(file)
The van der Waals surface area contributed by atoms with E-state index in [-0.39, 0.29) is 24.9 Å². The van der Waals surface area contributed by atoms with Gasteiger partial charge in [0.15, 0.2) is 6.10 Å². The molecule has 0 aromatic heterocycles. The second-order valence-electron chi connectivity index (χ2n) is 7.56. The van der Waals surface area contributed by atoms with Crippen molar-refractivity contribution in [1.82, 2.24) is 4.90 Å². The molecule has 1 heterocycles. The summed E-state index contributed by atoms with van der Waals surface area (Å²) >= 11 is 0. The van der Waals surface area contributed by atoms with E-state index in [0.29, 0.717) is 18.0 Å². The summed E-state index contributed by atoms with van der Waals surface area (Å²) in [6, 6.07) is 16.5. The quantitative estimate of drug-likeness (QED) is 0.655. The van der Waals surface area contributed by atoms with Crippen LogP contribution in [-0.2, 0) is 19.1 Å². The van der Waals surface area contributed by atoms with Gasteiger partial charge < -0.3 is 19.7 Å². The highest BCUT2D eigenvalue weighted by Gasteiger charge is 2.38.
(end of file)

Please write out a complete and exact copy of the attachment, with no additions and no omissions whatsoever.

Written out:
The van der Waals surface area contributed by atoms with E-state index in [-0.39, 0.29) is 24.9 Å². The van der Waals surface area contributed by atoms with Gasteiger partial charge in [0.15, 0.2) is 6.10 Å². The molecule has 0 aromatic heterocycles. The second-order valence-electron chi connectivity index (χ2n) is 7.56. The van der Waals surface area contributed by atoms with Crippen molar-refractivity contribution in [1.82, 2.24) is 4.90 Å². The molecule has 1 heterocycles. The summed E-state index contributed by atoms with van der Waals surface area (Å²) >= 11 is 0. The van der Waals surface area contributed by atoms with E-state index in [0.29, 0.717) is 18.0 Å². The summed E-state index contributed by atoms with van der Waals surface area (Å²) in [6, 6.07) is 16.5. The quantitative estimate of drug-likeness (QED) is 0.655. The van der Waals surface area contributed by atoms with Crippen LogP contribution in [-0.2, 0) is 19.1 Å². The van der Waals surface area contributed by atoms with Gasteiger partial charge < -0.3 is 19.7 Å². The highest BCUT2D eigenvalue weighted by Gasteiger charge is 2.38.